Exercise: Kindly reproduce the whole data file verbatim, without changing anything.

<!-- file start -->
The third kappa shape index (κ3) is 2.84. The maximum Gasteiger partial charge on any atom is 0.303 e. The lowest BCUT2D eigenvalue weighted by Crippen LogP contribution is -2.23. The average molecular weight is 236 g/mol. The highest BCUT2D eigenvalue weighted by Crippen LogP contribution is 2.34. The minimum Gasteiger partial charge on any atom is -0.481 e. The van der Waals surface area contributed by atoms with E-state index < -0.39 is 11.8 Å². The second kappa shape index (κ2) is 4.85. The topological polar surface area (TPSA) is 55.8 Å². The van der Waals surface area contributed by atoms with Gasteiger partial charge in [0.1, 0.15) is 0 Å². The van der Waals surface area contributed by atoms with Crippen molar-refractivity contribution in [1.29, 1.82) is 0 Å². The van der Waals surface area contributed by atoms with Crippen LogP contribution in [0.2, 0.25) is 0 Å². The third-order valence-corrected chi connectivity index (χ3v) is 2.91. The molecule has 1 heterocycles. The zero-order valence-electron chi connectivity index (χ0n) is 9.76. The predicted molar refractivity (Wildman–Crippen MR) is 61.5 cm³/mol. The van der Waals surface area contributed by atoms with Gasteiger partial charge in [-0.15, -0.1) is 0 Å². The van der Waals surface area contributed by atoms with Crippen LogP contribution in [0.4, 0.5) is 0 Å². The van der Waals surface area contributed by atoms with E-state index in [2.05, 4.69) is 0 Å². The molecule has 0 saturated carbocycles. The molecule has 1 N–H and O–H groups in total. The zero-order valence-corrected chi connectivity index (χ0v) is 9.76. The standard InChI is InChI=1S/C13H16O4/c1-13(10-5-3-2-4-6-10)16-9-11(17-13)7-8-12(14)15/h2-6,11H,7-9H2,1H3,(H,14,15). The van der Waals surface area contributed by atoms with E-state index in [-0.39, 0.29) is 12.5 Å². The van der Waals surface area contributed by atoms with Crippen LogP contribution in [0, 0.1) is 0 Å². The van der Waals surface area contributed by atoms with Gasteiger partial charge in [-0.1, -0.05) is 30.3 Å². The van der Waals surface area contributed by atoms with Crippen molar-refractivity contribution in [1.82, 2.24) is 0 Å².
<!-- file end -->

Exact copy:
The third kappa shape index (κ3) is 2.84. The maximum Gasteiger partial charge on any atom is 0.303 e. The lowest BCUT2D eigenvalue weighted by Crippen LogP contribution is -2.23. The average molecular weight is 236 g/mol. The highest BCUT2D eigenvalue weighted by Crippen LogP contribution is 2.34. The minimum Gasteiger partial charge on any atom is -0.481 e. The van der Waals surface area contributed by atoms with E-state index < -0.39 is 11.8 Å². The second kappa shape index (κ2) is 4.85. The topological polar surface area (TPSA) is 55.8 Å². The van der Waals surface area contributed by atoms with Gasteiger partial charge in [0.1, 0.15) is 0 Å². The van der Waals surface area contributed by atoms with Crippen molar-refractivity contribution in [1.29, 1.82) is 0 Å². The van der Waals surface area contributed by atoms with Crippen LogP contribution in [0.2, 0.25) is 0 Å². The third-order valence-corrected chi connectivity index (χ3v) is 2.91. The molecule has 1 heterocycles. The zero-order valence-electron chi connectivity index (χ0n) is 9.76. The predicted molar refractivity (Wildman–Crippen MR) is 61.5 cm³/mol. The van der Waals surface area contributed by atoms with Gasteiger partial charge in [-0.15, -0.1) is 0 Å². The van der Waals surface area contributed by atoms with Crippen LogP contribution in [0.4, 0.5) is 0 Å². The van der Waals surface area contributed by atoms with E-state index in [2.05, 4.69) is 0 Å². The molecule has 0 saturated carbocycles. The molecule has 1 N–H and O–H groups in total. The zero-order valence-corrected chi connectivity index (χ0v) is 9.76. The standard InChI is InChI=1S/C13H16O4/c1-13(10-5-3-2-4-6-10)16-9-11(17-13)7-8-12(14)15/h2-6,11H,7-9H2,1H3,(H,14,15). The van der Waals surface area contributed by atoms with E-state index in [-0.39, 0.29) is 12.5 Å². The van der Waals surface area contributed by atoms with Crippen LogP contribution in [0, 0.1) is 0 Å². The van der Waals surface area contributed by atoms with Gasteiger partial charge in [-0.1, -0.05) is 30.3 Å². The van der Waals surface area contributed by atoms with Crippen molar-refractivity contribution in [1.82, 2.24) is 0 Å².